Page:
OHA Selects Grant Administrator for $1.1 Million in Scholarships
OHA has selected the UH Mānoa Native Hawaiian Science and Engineering Mentorship Program to administer a $1.1 million grant to be used for higher education scholarships for Native Hawaiian students.
The purpose of this grant is to increase the number of Native Hawaiian students who graduate from college, or who earn a vocational education certificate. The Mentorship Program has two priority areas: 1) support scholarships for Native Hawaiians who want to pursue vocational certificates, undergraduate and graduate degrees; and 2) provide wrap-around services for non-traditional Native Hawaiian students to help them complete a post-secondary degree, or vocational or technical education.
As the grant administrator, the Mentorship Program will provide OHA Higher Education Scholarships to Native Hawaiian students across UH’s ten-campus system. Each scholarship recipient will be matched with an on-campus coordinator and attend a scholarship orientation at their respective campus. The Program will provide scholarship recipients with advising and mentoring, professional and leadership development, and culture-based workshops.
Between 2010 and 2018, OHA provided more than 2,000 post-secondary education scholarships totaling more than $5.6 million. For more information about OHA’s Higher Education Scholarship, contact the Mentorship Program at email@example.com.
Agreement Reached to Address Shoreline Contamination on Kauaʻi
Represented by Earthjustice, a coalition of community groups including Nā Kiaʻi Kai, the Surfrider Foundation and the Pesticide Action Network entered into an agreement with the State of Hawaiʻi’s Agribusiness Development Corporation (ADC) last December in federal court to address ADC’s ongoing violations of the federal Clean Water Act in West Kauaʻi. The court ruled in July that ADC was violating the Act by daily discharging millions of gallons of water contaminated with pesticides, sediment and heavy metals from the drainage ditch system it operates on the Mānā Plain into nearshore ocean waters.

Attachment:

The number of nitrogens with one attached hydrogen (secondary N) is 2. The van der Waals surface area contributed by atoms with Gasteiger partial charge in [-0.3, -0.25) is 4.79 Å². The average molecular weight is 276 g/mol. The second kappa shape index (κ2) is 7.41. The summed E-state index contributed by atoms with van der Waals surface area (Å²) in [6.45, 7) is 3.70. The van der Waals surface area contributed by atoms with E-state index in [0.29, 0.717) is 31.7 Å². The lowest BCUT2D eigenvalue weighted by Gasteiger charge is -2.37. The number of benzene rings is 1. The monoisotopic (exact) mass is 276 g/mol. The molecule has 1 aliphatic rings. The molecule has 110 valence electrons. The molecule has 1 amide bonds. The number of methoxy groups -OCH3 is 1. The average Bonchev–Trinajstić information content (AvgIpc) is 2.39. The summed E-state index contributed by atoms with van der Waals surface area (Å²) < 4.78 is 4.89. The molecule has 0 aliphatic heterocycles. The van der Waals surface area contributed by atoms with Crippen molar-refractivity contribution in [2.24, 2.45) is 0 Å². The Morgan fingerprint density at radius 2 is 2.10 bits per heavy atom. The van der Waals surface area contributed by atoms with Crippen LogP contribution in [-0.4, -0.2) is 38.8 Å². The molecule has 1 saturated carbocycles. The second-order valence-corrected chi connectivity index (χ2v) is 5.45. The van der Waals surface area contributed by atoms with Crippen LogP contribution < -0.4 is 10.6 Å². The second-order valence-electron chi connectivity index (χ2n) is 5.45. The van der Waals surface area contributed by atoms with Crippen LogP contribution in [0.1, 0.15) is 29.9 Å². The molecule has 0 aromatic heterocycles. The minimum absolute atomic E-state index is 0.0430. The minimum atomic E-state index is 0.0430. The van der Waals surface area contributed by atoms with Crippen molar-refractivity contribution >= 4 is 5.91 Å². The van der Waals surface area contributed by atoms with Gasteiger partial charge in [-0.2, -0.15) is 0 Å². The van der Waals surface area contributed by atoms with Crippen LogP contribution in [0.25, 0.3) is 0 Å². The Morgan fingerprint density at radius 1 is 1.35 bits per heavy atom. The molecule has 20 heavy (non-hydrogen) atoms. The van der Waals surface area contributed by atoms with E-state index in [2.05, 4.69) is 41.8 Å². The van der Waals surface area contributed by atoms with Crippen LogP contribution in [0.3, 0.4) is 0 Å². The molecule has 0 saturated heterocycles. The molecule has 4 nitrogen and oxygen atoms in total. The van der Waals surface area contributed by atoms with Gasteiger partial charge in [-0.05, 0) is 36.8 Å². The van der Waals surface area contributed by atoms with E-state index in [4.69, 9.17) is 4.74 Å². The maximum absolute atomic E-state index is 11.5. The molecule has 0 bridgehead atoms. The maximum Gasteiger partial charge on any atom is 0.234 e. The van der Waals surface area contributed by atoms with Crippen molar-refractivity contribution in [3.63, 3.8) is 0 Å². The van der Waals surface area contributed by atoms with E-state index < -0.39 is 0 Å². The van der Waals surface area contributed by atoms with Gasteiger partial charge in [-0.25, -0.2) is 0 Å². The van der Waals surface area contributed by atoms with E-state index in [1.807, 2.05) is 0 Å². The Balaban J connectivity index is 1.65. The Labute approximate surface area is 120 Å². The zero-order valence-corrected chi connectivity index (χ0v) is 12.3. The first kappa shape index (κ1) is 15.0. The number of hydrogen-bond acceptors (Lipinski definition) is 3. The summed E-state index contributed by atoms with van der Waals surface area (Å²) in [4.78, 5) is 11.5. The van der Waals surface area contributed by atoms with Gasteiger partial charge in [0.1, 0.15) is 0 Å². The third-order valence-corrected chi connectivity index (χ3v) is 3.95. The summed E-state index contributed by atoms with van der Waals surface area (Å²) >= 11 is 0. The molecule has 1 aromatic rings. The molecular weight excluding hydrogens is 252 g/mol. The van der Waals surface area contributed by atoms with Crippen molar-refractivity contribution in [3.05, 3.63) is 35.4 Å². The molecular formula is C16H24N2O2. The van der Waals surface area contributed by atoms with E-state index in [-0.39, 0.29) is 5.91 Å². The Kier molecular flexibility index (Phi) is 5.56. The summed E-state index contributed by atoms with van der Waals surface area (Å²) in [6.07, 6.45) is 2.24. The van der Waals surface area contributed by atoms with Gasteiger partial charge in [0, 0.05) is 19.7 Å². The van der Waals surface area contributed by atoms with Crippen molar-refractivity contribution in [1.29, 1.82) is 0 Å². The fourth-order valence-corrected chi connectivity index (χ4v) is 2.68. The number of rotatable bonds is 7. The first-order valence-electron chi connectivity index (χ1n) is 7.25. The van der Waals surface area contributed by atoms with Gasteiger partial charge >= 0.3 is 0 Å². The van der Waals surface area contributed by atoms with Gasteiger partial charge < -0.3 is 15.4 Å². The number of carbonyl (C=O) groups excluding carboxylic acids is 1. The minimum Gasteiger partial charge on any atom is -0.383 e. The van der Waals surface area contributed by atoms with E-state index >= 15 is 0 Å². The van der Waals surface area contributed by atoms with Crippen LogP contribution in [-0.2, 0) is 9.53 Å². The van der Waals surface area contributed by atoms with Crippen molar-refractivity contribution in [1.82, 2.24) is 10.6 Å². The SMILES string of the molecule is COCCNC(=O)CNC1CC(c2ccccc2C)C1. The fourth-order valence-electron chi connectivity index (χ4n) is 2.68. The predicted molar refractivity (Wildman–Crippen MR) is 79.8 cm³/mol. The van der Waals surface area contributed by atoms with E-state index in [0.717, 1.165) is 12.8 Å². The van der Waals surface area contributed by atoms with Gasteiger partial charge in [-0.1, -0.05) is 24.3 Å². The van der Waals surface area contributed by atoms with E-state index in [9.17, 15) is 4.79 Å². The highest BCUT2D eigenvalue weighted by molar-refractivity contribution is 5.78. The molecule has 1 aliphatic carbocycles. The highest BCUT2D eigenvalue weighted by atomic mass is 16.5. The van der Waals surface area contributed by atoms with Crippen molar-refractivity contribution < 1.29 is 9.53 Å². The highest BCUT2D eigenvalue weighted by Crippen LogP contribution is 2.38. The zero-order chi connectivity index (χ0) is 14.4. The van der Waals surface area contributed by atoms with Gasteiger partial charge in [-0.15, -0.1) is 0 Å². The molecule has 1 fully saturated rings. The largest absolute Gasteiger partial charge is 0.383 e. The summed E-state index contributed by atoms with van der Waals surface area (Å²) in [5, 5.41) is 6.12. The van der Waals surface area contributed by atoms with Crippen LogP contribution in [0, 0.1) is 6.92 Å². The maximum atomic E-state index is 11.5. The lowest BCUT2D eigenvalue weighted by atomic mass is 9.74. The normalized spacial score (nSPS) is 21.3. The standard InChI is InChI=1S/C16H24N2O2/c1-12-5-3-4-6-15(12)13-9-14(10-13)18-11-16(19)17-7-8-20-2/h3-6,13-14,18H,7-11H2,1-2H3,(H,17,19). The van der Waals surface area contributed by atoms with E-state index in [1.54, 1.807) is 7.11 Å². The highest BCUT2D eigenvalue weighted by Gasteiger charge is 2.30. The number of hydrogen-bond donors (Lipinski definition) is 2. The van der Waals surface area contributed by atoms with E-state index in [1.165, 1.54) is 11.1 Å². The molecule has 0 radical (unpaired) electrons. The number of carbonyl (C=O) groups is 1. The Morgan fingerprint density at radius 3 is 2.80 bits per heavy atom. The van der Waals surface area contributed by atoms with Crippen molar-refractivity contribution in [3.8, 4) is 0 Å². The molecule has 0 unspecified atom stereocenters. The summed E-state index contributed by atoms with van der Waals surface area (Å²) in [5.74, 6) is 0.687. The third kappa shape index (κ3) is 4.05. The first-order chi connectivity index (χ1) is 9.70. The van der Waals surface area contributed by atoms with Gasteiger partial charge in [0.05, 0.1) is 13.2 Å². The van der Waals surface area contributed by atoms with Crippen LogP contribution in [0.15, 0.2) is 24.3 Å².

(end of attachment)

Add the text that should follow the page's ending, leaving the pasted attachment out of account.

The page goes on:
The agreement provides for implementation of a robust water quality monitoring program, disclosure of water quality data on a public website, and ADC must obtain a National Pollutant Discharge Elimination System (NPDES) permit.
Approximately 40 miles of drainage ditches collect polluted runoff and groundwater from land that ADC licenses to large-scale agribusinesses and various industrial operations. The ditches are unlined and eroding, and empty along Barking Sands and MacArthur beaches. An NPDES permit will limit the amount of pollution ADC can empty into the ocean to ensure that the discharge does not violate water quality standards.
“Our members have been living near the ditches and fishing near the outfalls for generations,” said Nā Kiaʻi Kai representative Bren Nakaʻahiki. “We deserve to know whether these waters are safe and have peace of mind that there will be regulatory oversight over this pollution as soon as possible.”
“ADC’s commitment to monitor for pesticides will provide a more complete picture of the toxic runoff from large-scale agriculture on Kauaʻi’s west side,” said Dr. Carl Berg of Surfrider’s Kauaʻi Chapter. Surfrider began sampling for pesticides in 2013, which alerted the government and public that the ditches were contaminated and ultimately led to more testing by state and federal agencies.
DOH Issues Violation Notices for Two Honolulu Streams
In early January, the Hawaiʻi Department of Health (DOH) issued two Notice of Violation and Order (NOVO)s. The first was against the Hayama Trust, HH Constructions, Inc., and Structural Hawaiʻi, Inc. for discharging an estimated 193 cubic yards of dirt, gravel and construction materials into Mānoa Stream back in May 2019. The respondents are required to prevent additional discharges, remove all unauthorized materials from the stream, and pay a penalty of $40,000.
The second NOVO was against the Honolulu Board of Water Supply (BWS), R.M. Towill Corporation, SSFM International, Inc., and Drayko Construction, Inc. for discharging sediment from Nuʻuanu Reservoir No. 4 into upper Nuʻuanu Stream over a period of 18 days in February and March 2019 and failing to report this discharge to the DOH for 15 days. The sediment was discharged as a result of the failure to complete dredging activities before draining water from the reservoir. The sediment flowed through the reservoir’s drain and into upper Nuʻuanu Stream where it affected water quality from the upper watershed to Honolulu Harbor. The respondents must implement corrective action and are subject to a monetary penalty.